There are those days when--looking for a job--I feel as black as one can get. My best friend Jeanie--who I talk to every Monday through Friday--says that my canoe changes direction to quickly. Max Lucado says "It's all part of a new curriculum God has for you" vis a vis Joesph in the pit. (My question is was he sold into pre-dynastic Egypt, or was it a legit Pharaoh?) I like Max--he's an extremely good writer. (He wouldn't use eight dashes in three sentences--more than likely. Ten. Sorry). But I look at him and wonder what tragedy he has known. He speaks of "you might not have wanted single parenthood thrust on you."
I'm normally funny. If you stumble upon this blog and this is your first experience reading, come back. There's rich soil here, I promise. But I'm having one of those days where I just can't seem to pierce the dark.
Here's the dark: seventeen months ago I got a call from my soon-to-be-ex-husband. We were moving to Richmond. It was The Answer. According to him, our struggles were over. I whipped up my trademark enthusiasm talking up how great it was going to be to friends. I got excited about the prospect of rowing, among other things... being in a college town, blah blah blah...
But I kept asking him questions.
"If this is such a lucrative job, why is the gal in the position leaving?"
"She's starting her own business." He replied.
"In this economy?" I was puzzled. "Who starts a business in this economy when they're pulling six figures?"
He brushed me off.
It just didn't make sense. And as the move approached, he had to go away for training. While he was away, I realized that despite everything that he had told me over the years--that I was a spendthrift, that I was wasteful--that I balanced our budget, got everything paid, and bought detergent and milk without having to feel guilty. Why--thought I--am I answering to anyone for buying sundries? I realized that every time he asked me a question I flinched. My judgement was always being questioned and he only talked to me about money. It was always money. I had given up buying groceries for the past year or two because I just couldn't take the grief I would get at home about money. I was once chewed out for spending $16 at the Goodwill on clothes. Meanwhile, I was making as much money as he ever did within a year of getting out of school. He said that I was lazy to go back to college but he didn't mind my student loans supporting us. I stare down that debt alone.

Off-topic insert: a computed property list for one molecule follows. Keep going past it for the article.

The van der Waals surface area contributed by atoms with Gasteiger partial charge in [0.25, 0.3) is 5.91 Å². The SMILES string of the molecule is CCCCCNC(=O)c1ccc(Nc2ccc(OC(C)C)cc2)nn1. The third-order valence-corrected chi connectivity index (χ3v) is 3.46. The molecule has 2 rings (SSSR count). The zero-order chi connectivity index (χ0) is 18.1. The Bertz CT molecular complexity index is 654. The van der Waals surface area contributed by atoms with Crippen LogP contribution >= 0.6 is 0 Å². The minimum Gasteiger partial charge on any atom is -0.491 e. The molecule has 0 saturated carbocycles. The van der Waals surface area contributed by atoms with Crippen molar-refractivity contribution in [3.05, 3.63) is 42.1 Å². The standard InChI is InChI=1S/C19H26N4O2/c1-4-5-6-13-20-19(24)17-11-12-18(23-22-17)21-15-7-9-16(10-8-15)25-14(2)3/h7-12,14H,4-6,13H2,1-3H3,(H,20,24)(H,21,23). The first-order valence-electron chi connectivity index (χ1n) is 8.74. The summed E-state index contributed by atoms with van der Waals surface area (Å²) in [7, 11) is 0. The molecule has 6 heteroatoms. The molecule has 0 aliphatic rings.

So after a year and a half of being on my own in a place that doesn't have any work (I'm either underqualified to be a secretary because of lack of experience or no one knows what to do with a woman who has done nothing but write. All that's on my horizon is underpaid minimum wage jobs that I can't take because of child care issues). And I can't apply to many jobs--including Micheal's Craft Stores--because I can't pass the credit check due to his having written bad checks on our joint account.
So I'm at a loss, and asking for help. It's not enough to be smart or talented in this world, or to have a college degree. But it is important to be loved, and I am that.